Just in case you missed it, the thing you were supposed to notice in this chapter was the broken chain of command that led to the charge of the hussars.

In a normal history textbook, General Bagration would have given an order for the hussars to attack.  In Tolstoy’s world, the reality is far more chaotic.

– Bagration gave an order.

– Zherkov wussed out on delivering it.

– The German colonel of the hussars was fighting with the general of the regiment, as to who should attack, and neither wanted to give the order.

– Because of this, the French attacked and forced a retaliatory attack.

– However, even then the colonel’s orders were vague and, in the end:

– It is Denisov who really gives the order to charge.

– And even down to the level of Nikolai, note that it is his horse that charges, not him, so even he can’t seen to be in control of that particular event.

But all of that is really swept aside by the brilliant stream of consciousness description of Nikolai’s ill-fated charge.  I don’t want to say any more in case you haven’t read it yet, but it’s definitely a Tolstoy highlight when Nikolai thinks to himself: “Can they be running to me?  And what for?  To  kill me?  Me, whom everyone’s so fond of?”

Anyway, babysitting calls . . . see you all tomorrow!

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3 thoughts on “One-Year War and Peace 2.19 – A broken chain of events

  1. Once again here we see the chaos of war – and, once agin, the way in which the trivial and banal ends up having such major consequences: like the ridiculous argument between the German Colonel and the Russian General, and the fatal consequnces that result from it.

    I love Nikolai’s response to being pursued – it brings home so well the innocence, the humanity, that must surely be in every soldier who is pursued, or shot, or bombed in a war – people who were one day loved by someone and then, the next day, the target for someone else’s gunfire.

    But for me, the bit in this chapter that brought an involuntary tear to the eye was the fall of Little Rook. I had become rather fond of Nikolai’s handsome horse with the little limp. By the way, how is his name translated in other versions? Pevear and Volokhonsky call him “Little Rook” as does Briggs, and I see both Garnett and Maude just use “Rook”. I looked up my Russian version, and see that the name there is”Grachik”, which is basically a diminutive of the word for Rook, so probably an even more accurate translation would be something like “Rooky” – except, of course, that has a slightly different meaning in English!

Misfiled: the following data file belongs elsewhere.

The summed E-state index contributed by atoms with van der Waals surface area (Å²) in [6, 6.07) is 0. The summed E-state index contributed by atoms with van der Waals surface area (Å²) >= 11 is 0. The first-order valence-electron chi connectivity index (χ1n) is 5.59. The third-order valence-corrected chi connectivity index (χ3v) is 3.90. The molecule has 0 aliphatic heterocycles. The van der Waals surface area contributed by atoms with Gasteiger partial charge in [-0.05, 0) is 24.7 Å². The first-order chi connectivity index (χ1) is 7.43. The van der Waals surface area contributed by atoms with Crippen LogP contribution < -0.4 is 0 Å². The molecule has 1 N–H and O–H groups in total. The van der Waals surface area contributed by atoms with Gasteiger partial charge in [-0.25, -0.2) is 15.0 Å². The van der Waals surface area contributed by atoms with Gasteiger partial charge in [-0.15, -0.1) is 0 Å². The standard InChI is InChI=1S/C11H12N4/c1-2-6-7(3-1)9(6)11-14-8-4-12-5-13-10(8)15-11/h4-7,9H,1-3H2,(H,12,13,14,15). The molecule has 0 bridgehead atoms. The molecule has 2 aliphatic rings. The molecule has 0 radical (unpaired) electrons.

2. Well, I just call him ‘Nicky’ now . . . I’m on Maude translation, and he seems to be referred to by many versions of his name in the story.

    This part shocked me . . . yes, there’s humour in it – Nicky running around, trying to figure out who the people are approaching – thinking nobody could possibly want to shoot him – he’s Nicolai . . . the guy that everybody loves.

    What shocks me is how inexperienced he was – yet he was allowed to jump right into battle with very little training.

    (Sorry, I haven’t posted much in this segment – I’m still digesting it really . . . but it’s helpful to read your posts on it)

  3. Heh! Heh! I’m still digesting this . . . but I am getting the drift of it – everything’s helter skelter – but somehow, the French finally back off.

    Adjutant –

    “He higher iss dan I in rank,” said the German colonel of the hussars, flushing and addressing an adjutant who had ridden up, “so let him do what he vill, but I cannot sacrifice my hussars… Bugler, sount ze retreat!”

    Bondarchuk –

    Rostov raised his saber, ready to strike, but at that instant the trooper Nikitenko, who was galloping ahead, shot away from him, and Rostov felt as in a dream that he continued to be carried forward with unnatural speed but yet stayed on the same spot.

    Bugler –

    “He higher iss dan I in rank,” said the German colonel of the hussars, flushing and addressing an adjutant who had ridden up, “so let him do what he vill, but I cannot sacrifice my hussars… Bugler, sount ze retreat!”

    Commander of the Pavlograd Regiment –

    But the command of the extreme left flank had been assigned to the commander of the Pavlograd regiment in which Rostov was serving, and a misunderstanding arose.

    French Men Approaching Rostov – (3)

    In front came a man wearing a strange shako and a blue cloak, swarthy, sunburned, and with a hooked nose. Then came two more, and many more running behind.

    German Colonel of the Hussars –

    “He higher iss dan I in rank,” said the German colonel of the hussars, flushing and addressing an adjutant who had ridden up, “so let him do what he vill, but I cannot sacrifice my hussars… Bugler, sount ze retreat!”

    Lannes –

    But our left- which consisted of the Azov and Podolsk infantry and the Pavlograd hussars- was simultaneously attacked and outflanked by superior French forces under Lannes and was thrown into confusion.

    Nikitenko –

    Rostov raised his saber, ready to strike, but at that instant the trooper Nikitenko, who was galloping ahead, shot away from him, and Rostov felt as in a dream that he continued to be carried forward with unnatural speed but yet stayed on the same spot.

    Russian Hussar –

    In among the hindmost of these men wearing similar shakos was a Russian hussar.

    266

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